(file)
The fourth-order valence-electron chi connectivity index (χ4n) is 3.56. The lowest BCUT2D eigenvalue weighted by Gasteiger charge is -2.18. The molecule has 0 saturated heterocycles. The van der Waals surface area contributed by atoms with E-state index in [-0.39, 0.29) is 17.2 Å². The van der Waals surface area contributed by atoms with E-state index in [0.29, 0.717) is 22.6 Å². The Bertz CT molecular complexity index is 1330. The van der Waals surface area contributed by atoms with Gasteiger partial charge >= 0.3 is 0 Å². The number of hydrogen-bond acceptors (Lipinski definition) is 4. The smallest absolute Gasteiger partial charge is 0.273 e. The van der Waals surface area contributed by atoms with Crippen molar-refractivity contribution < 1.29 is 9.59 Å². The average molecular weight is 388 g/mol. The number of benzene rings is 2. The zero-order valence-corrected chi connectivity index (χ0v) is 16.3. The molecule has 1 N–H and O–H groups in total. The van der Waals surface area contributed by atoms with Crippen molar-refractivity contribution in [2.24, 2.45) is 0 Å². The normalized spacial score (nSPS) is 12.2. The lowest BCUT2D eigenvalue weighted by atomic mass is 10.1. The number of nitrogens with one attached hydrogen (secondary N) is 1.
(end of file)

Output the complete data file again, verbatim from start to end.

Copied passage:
The fourth-order valence-electron chi connectivity index (χ4n) is 3.56. The lowest BCUT2D eigenvalue weighted by Gasteiger charge is -2.18. The molecule has 0 saturated heterocycles. The van der Waals surface area contributed by atoms with E-state index in [-0.39, 0.29) is 17.2 Å². The van der Waals surface area contributed by atoms with E-state index in [0.29, 0.717) is 22.6 Å². The Bertz CT molecular complexity index is 1330. The van der Waals surface area contributed by atoms with Gasteiger partial charge >= 0.3 is 0 Å². The number of hydrogen-bond acceptors (Lipinski definition) is 4. The smallest absolute Gasteiger partial charge is 0.273 e. The van der Waals surface area contributed by atoms with Crippen molar-refractivity contribution < 1.29 is 9.59 Å². The average molecular weight is 388 g/mol. The number of benzene rings is 2. The zero-order valence-corrected chi connectivity index (χ0v) is 16.3. The molecule has 1 N–H and O–H groups in total. The van der Waals surface area contributed by atoms with Crippen molar-refractivity contribution in [2.24, 2.45) is 0 Å². The normalized spacial score (nSPS) is 12.2. The lowest BCUT2D eigenvalue weighted by atomic mass is 10.1. The number of nitrogens with one attached hydrogen (secondary N) is 1.